TOKYO (Reuters Breakingviews) - Few central banks have been busier over the last 22 months than Indonesia’s. Despite eight easing moves, however, growth is stuck at 5 percent, lagging China, India, the Philippines and Vietnam. Consumer spending was down an average 1.1 percent in July and August year-on-year.
Foreign investors are heading for the door, dumping more than $2 billion of shares in the third quarter – the biggest ejection of foreign funds from Indonesian stocks since the 2013 Federal Reserve “taper tantrum.”
The problem is President Joko Widodo, popularly known as Jokowi, hasn’t fulfilled bold pledges to accelerate structural upgrades, implement projects to improve roads, bridges, ports and power grids, and create well paid jobs. Nor has he eliminated a current-account deficit that stood at $4.9 billion in the second quarter - another sore point. The World Bank now lists the rupiah among Asia’s most vulnerable currencies.
To be sure, Indonesia is not on the verge of crisis. Jokowi deserves credit for increasing accountability and transparency since taking office, and he has pushed a successful amnesty tax plan to spark investment at home. He also has kept up predecessor Susilo Bambang Yudhoyono’s anti-corruption campaign. In the last year alone, Jakarta moved up to 36th place from 41st in the World Economic Forum’s latest global competitiveness index.
But if Jokowi wants Indonesia to join the Group of Seven by 2030, as consultancy McKinsey predicts, he must get much more out of the two years he has left in office. That means implementing an ambitious $350 billion infrastructure programme, upping investments in education and training, and attracting more multinationals. The latter requires he curb the forces of economic nationalism at home.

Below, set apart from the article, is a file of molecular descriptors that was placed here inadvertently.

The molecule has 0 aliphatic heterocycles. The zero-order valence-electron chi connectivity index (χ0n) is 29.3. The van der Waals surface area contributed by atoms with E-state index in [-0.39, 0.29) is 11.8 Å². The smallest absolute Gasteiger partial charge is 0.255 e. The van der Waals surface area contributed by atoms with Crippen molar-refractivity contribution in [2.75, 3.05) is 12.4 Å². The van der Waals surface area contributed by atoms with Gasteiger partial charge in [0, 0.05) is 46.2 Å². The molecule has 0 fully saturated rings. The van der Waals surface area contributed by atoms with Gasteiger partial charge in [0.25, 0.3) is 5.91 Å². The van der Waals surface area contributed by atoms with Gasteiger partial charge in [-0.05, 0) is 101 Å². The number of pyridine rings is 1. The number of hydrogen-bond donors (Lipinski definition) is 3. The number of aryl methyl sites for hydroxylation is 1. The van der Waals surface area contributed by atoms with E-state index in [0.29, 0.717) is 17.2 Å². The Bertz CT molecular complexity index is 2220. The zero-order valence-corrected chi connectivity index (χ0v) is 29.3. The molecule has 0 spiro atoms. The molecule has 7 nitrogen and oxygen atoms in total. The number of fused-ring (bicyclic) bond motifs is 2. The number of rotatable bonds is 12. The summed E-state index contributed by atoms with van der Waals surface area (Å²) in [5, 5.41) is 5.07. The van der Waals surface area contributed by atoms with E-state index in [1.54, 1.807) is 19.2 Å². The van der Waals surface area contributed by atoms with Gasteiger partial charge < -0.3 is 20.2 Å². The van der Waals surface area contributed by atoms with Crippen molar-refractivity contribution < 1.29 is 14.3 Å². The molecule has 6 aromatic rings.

The recent tussle between the government and Freeport-McMoRan sheds light on why resource-rich Indonesia isn’t pulling in more foreign direct investment. In August, the U.S. company tentatively agreed to transfer a 51 percent stake in Grasberg mine to Jakarta amid a months-long worker strike. Unsurprisingly, in the second quarter mining FDI fell by the most since 2012.
Monetary easing isn’t enough. Two-hundred basis points of rate cuts since January 2016 haven’t ignited household or business spending or quickened top-line growth. Jokowi needs to simplify investment rules, police a graft-prone bureaucracy and streamline state enterprises. Reducing bottlenecks would cheer boardrooms from Samsung to Toyota to Unilever. So would tackling land, labor and tax laws. There’s no time to waste as U.S. President Donald Trump threatens trade wars and favours a weaker dollar.
With a 68 percent approval rating and a comfortable legislative majority, Jokowi has the power to turn things around. If he doesn’t use it, sales of Indonesian assets might accelerate as investors wage a bigger tantrum - targetting Indonesia.
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